So there are alot of new features in preview in this new Azure AD Connect like.
* User writeback
* Group writeback
* Device writeback
* Device Sync
* Directory extension attribute sync
So this means that there are more ways to deploy two-ways sync. Also it makes it easier for hosting providers to do onboarding for existing cloud partners to their existing to their on-premise Active Directory.
Now in order to use these features we need to do some changes to our active directory on-premise.
You can that the device and group writeback options are disabled until we run the PowerShell wizards.
First we need to locate the AdSyncADPrep module which are located under C:\Program Files\Microsoft Azure Active Directory Connect\AdPrep
Then import the module Import-Module «C:\Program Files\Microsoft Azure Active Directory Connect\AdPrep\AdSyncAdPrep.psm1
First to allow sync of Windows 10 devices which are joined to the local Active Directory
Initialize-ADSyncDomainJoinedComputerSync -ForestName contoso.com -AdConnectorAccount $psCreds -AzureADCredentials $azureAdCreds
AdConnectorAccount (Local active directory username and password)
AzureADcredentials (Azure AD username and password)
Then we need to define the writeback rule for those who are defined in Azure AD and define writeback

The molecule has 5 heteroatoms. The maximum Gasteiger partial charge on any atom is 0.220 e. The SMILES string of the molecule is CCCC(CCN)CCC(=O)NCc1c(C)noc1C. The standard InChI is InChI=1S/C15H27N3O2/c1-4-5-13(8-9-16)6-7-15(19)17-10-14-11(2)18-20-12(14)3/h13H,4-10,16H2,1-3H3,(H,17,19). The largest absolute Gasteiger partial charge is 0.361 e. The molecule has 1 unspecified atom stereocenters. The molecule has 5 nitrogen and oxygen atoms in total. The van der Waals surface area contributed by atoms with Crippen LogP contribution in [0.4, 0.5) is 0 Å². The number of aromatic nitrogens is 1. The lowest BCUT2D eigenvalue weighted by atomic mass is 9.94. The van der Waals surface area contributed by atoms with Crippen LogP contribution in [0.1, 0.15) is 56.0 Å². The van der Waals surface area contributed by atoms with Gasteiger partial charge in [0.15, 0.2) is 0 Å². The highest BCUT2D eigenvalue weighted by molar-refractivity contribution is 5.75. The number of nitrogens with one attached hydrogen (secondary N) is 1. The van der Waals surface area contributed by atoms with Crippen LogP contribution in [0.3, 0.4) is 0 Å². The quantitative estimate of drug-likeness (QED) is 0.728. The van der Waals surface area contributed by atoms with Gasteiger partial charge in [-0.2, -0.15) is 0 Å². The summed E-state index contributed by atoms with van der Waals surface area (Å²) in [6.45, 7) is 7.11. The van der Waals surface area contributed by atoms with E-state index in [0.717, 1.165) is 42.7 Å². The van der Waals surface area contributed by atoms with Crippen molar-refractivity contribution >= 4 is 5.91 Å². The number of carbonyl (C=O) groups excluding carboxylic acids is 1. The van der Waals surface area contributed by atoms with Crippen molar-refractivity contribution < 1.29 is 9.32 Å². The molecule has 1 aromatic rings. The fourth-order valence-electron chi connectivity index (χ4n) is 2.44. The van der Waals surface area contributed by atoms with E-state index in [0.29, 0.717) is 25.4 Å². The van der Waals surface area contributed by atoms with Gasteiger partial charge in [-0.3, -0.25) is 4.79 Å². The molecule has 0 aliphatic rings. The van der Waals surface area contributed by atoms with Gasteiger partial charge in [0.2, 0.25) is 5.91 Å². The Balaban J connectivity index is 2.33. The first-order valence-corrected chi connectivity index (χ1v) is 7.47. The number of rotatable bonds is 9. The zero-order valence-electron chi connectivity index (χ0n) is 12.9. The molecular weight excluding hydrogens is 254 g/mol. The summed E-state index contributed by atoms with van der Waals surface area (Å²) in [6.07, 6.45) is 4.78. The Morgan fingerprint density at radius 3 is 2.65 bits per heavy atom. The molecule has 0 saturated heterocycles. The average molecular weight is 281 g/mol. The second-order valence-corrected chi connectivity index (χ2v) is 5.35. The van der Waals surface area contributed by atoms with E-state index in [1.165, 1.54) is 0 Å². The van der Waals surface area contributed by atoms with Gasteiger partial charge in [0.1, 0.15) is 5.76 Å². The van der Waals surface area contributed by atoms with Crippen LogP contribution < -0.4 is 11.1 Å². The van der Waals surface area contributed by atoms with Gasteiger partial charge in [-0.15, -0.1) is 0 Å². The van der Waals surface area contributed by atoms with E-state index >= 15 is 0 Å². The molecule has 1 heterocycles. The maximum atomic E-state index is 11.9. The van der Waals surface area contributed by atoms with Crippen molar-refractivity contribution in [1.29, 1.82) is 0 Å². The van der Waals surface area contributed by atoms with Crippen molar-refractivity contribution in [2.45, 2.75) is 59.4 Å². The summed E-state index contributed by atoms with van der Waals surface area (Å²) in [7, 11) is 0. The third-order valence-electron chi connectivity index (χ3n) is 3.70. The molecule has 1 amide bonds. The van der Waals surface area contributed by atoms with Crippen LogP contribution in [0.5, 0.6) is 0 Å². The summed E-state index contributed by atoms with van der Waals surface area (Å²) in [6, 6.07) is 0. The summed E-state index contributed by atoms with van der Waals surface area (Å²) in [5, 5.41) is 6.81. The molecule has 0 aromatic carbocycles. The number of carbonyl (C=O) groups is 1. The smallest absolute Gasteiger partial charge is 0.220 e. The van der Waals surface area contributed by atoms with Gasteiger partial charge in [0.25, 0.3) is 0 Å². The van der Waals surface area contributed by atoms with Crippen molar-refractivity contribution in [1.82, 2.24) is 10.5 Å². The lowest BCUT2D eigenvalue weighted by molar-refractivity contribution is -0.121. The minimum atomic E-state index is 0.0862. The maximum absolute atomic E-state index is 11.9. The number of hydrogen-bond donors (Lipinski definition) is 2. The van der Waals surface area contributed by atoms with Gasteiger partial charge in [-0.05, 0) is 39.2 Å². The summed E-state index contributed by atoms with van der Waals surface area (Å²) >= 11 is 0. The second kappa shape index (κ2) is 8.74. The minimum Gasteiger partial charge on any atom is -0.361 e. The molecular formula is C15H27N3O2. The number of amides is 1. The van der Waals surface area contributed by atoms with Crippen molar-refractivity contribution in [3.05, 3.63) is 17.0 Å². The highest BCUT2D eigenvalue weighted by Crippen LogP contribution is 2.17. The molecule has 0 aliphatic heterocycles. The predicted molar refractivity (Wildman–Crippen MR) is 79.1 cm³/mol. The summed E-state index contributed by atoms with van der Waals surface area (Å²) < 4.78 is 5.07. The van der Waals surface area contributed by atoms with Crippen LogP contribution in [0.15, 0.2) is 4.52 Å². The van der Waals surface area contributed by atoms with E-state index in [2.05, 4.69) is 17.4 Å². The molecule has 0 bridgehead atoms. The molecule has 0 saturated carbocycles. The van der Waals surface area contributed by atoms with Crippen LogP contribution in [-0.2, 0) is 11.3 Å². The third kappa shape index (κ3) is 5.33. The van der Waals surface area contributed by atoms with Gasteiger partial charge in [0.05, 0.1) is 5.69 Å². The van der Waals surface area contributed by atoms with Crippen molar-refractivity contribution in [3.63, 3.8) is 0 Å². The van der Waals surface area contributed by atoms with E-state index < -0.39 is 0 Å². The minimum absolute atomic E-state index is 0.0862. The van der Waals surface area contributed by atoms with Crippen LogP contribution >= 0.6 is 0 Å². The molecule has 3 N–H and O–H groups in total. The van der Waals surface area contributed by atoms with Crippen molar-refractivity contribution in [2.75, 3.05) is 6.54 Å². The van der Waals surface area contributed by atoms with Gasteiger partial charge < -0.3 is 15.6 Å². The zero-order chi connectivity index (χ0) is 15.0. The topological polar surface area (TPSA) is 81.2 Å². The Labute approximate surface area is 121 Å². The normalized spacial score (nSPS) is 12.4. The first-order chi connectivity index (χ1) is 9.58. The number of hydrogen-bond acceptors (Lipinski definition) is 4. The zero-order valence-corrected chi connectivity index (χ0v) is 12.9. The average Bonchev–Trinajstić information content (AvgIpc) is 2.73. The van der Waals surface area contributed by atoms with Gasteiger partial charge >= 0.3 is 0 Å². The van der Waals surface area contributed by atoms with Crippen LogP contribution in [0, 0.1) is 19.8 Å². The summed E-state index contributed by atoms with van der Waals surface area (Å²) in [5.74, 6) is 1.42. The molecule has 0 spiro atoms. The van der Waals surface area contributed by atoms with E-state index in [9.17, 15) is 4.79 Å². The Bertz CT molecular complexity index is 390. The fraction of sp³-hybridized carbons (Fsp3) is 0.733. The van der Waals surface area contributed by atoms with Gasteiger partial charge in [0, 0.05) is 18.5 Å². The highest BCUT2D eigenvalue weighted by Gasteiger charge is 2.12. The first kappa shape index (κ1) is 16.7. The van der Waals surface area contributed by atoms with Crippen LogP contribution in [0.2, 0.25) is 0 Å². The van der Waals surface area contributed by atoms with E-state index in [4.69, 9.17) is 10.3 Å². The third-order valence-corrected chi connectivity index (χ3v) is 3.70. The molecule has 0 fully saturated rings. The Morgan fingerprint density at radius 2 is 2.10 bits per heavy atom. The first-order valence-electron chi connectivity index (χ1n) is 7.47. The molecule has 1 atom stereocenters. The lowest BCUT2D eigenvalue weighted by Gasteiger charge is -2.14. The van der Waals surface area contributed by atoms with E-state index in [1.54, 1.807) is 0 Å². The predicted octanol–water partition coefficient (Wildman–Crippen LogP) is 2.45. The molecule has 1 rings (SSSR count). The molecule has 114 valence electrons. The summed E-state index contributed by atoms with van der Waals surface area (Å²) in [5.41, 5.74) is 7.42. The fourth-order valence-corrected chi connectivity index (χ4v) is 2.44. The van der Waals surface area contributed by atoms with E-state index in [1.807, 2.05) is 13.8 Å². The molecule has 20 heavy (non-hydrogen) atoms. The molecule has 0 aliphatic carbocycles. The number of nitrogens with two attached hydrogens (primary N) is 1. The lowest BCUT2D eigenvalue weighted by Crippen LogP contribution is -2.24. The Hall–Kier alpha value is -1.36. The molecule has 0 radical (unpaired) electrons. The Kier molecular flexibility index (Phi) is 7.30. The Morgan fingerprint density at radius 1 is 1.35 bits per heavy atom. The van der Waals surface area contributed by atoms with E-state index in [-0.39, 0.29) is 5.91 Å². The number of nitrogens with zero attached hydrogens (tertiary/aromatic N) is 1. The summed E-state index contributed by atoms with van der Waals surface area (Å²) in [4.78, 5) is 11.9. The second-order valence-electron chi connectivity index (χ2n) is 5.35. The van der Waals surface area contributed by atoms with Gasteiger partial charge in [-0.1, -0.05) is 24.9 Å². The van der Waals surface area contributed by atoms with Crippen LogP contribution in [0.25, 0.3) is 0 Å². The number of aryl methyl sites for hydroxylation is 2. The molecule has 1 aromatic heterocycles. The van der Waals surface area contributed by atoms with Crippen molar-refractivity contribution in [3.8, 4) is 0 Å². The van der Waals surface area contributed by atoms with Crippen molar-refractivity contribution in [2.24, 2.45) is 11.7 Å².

Initialize-ADSyncDeviceWriteBack -DomainName region.contoso.com -AdConnectorAccount $
Then for user-writeback to local active directory
Initialize-ADSyncUserWriteBack -AdConnectorAccount $psCreds -UserWriteBackContainerDN «OU=CloudUsers,DC=contoso,DC=com
Where the OU defines where the Azure AD users are going to be created in the local Active Directory. We can also define writeback in the wizard
So after someones request I decided to write a blogpost about this We needed a new storage server in our lab enviroment. Now we could have bought a all purpose SAN or NAS, but we decided to use regular Windows Server features with Storage Spaces, why? Because we needed something that supported our protocol needs (iSCSI, SMB3 and NFS 4) and Microsoft is putting alot of effort into Storage spaces and with the features that are coming in vNext it becomes even more awesome!